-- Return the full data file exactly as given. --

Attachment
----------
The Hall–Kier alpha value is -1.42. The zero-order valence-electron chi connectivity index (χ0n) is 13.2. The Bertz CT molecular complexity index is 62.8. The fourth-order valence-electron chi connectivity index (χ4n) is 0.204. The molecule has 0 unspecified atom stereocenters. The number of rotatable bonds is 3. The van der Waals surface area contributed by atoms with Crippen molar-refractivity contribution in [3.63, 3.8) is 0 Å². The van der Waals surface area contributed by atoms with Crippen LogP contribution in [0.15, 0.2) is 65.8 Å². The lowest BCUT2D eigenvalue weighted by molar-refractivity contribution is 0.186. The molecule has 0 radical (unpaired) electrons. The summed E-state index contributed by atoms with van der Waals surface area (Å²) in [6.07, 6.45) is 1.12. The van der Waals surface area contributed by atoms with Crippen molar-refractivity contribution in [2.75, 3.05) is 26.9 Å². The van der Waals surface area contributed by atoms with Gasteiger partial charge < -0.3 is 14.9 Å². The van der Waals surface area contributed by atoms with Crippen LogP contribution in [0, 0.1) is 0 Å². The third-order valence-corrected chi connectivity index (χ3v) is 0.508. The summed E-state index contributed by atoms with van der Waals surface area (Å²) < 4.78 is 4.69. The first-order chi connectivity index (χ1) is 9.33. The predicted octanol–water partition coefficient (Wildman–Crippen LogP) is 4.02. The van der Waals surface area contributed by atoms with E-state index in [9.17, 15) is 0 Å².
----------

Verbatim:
The Hall–Kier alpha value is -1.42. The zero-order valence-electron chi connectivity index (χ0n) is 13.2. The Bertz CT molecular complexity index is 62.8. The fourth-order valence-electron chi connectivity index (χ4n) is 0.204. The molecule has 0 unspecified atom stereocenters. The number of rotatable bonds is 3. The van der Waals surface area contributed by atoms with Crippen molar-refractivity contribution in [3.63, 3.8) is 0 Å². The van der Waals surface area contributed by atoms with Crippen LogP contribution in [0.15, 0.2) is 65.8 Å². The lowest BCUT2D eigenvalue weighted by molar-refractivity contribution is 0.186. The molecule has 0 radical (unpaired) electrons. The summed E-state index contributed by atoms with van der Waals surface area (Å²) in [6.07, 6.45) is 1.12. The van der Waals surface area contributed by atoms with Crippen molar-refractivity contribution in [2.75, 3.05) is 26.9 Å². The van der Waals surface area contributed by atoms with Gasteiger partial charge < -0.3 is 14.9 Å². The van der Waals surface area contributed by atoms with Crippen LogP contribution in [0, 0.1) is 0 Å². The third-order valence-corrected chi connectivity index (χ3v) is 0.508. The summed E-state index contributed by atoms with van der Waals surface area (Å²) < 4.78 is 4.69. The first-order chi connectivity index (χ1) is 9.33. The predicted octanol–water partition coefficient (Wildman–Crippen LogP) is 4.02. The van der Waals surface area contributed by atoms with E-state index in [9.17, 15) is 0 Å².